2007-09-21 / Community

Wave Associate Editor Announces His Departure

By Brian Magoolaghan

Magoolaghan at his desk at The Wave in March, 2003. Magoolaghan at his desk at The Wave in March, 2003. Ladies and gentlemen, the time has come for me to announce that I am stepping down from my post at The Wave. The publication of next week's issue will mark the end of my tenure as the associate editor of this newspaper.

For the last four-and-a-half years, I've been careful to keep my own voice out of the many stories I've written, but I would be remiss if I didn't say a few things now. Please pardon the indulgence.

Although Rockaway has always been a part of my life and I've been aware of The Wave since childhood, I found this job in the same way I discovered journalism in college: by complete chance. In my sophomore year in college, Journalism 1 - Ethics - fit my schedule. I did well in the course and decided to stick with what was working. I found this job a few months after my graduation, when I was low on cash and checking the paper for a classified ad I had placed to sell my car.

I wanted a job in Manhattan. I'm glad I didn't find one before I found The Wave. After you graduate with a degree in journalism, you quickly learn something: you're nobody until you're somebody for someone somewhere. But instead of being a cog in a media conglomerate, I had the opportunity to co-pilot the editorial side of a newspaper and, in the process, get to really know the people, places and issues I was covering. I'm grateful for that, and I have to thank the publisher, Susan Locke and managing editor, Howard Schwach. They interviewed and hired me, and since then, I've been living proof that you don't have to be one of the best journalists in the world to have one of the best jobs in journalism.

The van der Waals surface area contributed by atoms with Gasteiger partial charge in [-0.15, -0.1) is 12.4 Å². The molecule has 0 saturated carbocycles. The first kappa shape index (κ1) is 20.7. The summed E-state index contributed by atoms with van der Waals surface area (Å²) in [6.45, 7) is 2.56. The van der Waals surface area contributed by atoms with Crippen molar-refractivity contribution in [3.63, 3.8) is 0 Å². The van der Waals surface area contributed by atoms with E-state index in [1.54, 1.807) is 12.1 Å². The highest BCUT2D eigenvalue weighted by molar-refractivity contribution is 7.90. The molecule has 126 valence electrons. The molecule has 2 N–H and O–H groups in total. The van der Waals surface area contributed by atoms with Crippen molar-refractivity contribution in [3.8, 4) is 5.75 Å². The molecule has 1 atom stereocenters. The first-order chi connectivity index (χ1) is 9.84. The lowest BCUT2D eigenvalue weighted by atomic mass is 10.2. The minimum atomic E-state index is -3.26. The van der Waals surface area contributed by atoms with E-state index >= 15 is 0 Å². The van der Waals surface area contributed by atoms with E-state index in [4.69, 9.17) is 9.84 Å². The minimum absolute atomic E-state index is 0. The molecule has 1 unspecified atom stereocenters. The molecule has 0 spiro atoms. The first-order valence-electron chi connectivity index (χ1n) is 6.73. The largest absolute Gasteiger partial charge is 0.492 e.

Magoolaghan in The Wave office in 2007. Magoolaghan in The Wave office in 2007. Howard Schwach, my boss, has always been very helpful, supportive and patient. He also knows a thing or two about Rockaway, and he gave me the best directive that any reporter could ask for: "Just tell the story." I reported without fear or favor, with all of the paper's resources available to me. The only firm rule, naturally, was that for it to be in The Wave, there had to be a Rockaway or Broad Channel connection.

I also have to thank Sanford Bernstein, the Wave's general manager. His generous, pro-education philosophy made it possible for me to attend the New School and to participate in Rotary International's Group Study Exchange Program, which, much like my experience here, will be with me for the rest of my life.

When I accepted the position, I figured I would stay on for a year, maybe a little more. The fact that I stayed longer is a testament to how interesting this community is, how well I was treated by my employer and how much I enjoyed my co-workers. It has been great to be a part of a successful newspaper, especially at a time when journalism, especially in print, is facing its toughest challenges ever. It was also wonderful to have access to The Wave's archive, which holds a record of the community's happenings, big and small. I enjoyed helping people find the news items they were looking for, and I was able to find my paternal grandfather's obituary and my brother's birth announcement.